The Onion is mocking the lack of racial diversity at my alma mater. This article (it's a joke, laugh!) has some great lines in it, but ISU isn't exactly the Aryan Nation. I posed for some University pamphlet photos when I was a sophomore. They asked for a "diverse group of students" to participate. Twelve African-Americans showed up, and two of us white folks. So, Melinda, the white girl, and I were in nearly every shot they took, as otherwise it would have really looked strange. If you looked closely at the shots, you could see that all of the students in the background were also black, since the cafeteria was closed at the time, and they only had the other students who'd shown up to plant in the background. I just found one of the pictures on the Department of Residence web site, here it is:
This bit was funny:
"Photoshop opens up an exciting new realm of possibilities for America's institutions of higher learning," University of Montana president Karl Watson said. "Here at Montana, for example, we plan to Photoshop up to 10 percent more Latinos into orientation brochures. If we can get funding, we may also Photoshop handicap-accessible ramps onto exterior shots of campus buildings."
I'm not sure that is really a picture fom ISU, that sort of looks like Friley Hall in the background, but I don't think it is. On the brochure I was on, I spent the longest time trying to figure out where the shot on the front of the brochure was taken. It clearly featured Friley Hall in the background, but it just didn't look right. Then it dawned on me, they'd flipped the negative to have the people pictured be walking from left to right in the image. Of course, that made it impossible to place the picture, as it didn't exist the way it was pictured. If you looked closely, the words on the building in the backround were all mirror images..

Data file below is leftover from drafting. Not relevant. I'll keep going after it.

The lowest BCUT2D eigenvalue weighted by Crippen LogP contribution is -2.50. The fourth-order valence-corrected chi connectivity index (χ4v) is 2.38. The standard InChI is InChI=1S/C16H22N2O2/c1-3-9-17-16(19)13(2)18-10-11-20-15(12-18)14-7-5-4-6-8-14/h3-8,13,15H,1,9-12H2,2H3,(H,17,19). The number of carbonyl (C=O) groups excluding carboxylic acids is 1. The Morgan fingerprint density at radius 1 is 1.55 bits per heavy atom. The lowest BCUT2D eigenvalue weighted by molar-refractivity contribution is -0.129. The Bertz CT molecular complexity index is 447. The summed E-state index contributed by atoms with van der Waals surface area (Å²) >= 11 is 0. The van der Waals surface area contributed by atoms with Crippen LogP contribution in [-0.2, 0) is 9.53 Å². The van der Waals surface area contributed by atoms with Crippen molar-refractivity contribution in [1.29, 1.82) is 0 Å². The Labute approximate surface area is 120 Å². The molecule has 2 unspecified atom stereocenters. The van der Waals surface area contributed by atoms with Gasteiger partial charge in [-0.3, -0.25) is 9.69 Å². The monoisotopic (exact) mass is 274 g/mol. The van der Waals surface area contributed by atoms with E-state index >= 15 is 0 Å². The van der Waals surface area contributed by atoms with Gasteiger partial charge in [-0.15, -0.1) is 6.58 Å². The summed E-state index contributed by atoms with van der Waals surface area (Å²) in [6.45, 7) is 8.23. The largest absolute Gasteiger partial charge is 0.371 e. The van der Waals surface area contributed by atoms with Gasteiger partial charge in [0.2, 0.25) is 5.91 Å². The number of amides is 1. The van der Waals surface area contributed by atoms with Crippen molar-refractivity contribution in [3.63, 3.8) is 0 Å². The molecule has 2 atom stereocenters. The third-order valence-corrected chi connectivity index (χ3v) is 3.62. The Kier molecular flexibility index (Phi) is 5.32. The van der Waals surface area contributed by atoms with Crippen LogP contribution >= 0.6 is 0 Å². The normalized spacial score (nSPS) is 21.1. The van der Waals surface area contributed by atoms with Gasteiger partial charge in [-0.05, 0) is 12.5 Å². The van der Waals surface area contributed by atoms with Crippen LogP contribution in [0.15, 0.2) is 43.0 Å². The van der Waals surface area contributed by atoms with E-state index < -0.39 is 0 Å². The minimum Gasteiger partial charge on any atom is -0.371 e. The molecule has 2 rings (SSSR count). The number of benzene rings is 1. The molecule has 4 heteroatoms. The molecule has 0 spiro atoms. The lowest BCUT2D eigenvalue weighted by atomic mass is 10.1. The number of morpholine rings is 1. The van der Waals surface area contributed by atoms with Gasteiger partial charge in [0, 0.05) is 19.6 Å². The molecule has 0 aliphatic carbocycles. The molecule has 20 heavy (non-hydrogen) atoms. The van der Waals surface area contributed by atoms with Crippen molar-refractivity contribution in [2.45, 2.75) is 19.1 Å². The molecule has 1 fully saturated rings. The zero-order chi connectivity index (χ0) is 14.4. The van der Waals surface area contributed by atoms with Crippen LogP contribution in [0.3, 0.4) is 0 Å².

I've found a number of useful services on the Internet in the last few years, but one of the best I've discovered is Paytrust. Paytrust is an online bill-paying service, and it saves me at least an hour a month in my time, as well as the hassle of buying stamps. I have most of my bills sent directly to them (very handy if you're a student or someone who moves often), they notify me by e-mail when they receive the bill. They scan the bill in so I can view it online, and I can then authorize them to pay it. They print out a check and mail it, and the funds come out of my checking account. You can automate the service too, for instance, I've scheduled my student loan payment to be sent automatically on the first of the month. You can automate as much or as little as you like. At the end of the year, I'm going to pay the $14 to have Paytrust burn a CD with the images of all my bills on it and mail it to me. I'll simply file it away, and I've got a record of all of my bills for the last year.
You don't have to have all of your bills sent to them, either. You can manually enter all of the information for sending your bill in once, then just click on that company, and enter the amount to send to them. It's extremely customizeable, you can really do whatever you want...
So what does it cost? It's a reasonable $8.95 a month, that's actually less than it sounds like when you consider that you no longer have to pay for stamps. If you're like me and send out about 10-15 different bills per month for various things, then you're already spending $3.30 - $4.95, so the service may not cost you as much as you think it does. If you're interested, sign up through this link, and I'll earn a free month of service, and $25 will be donated to charity.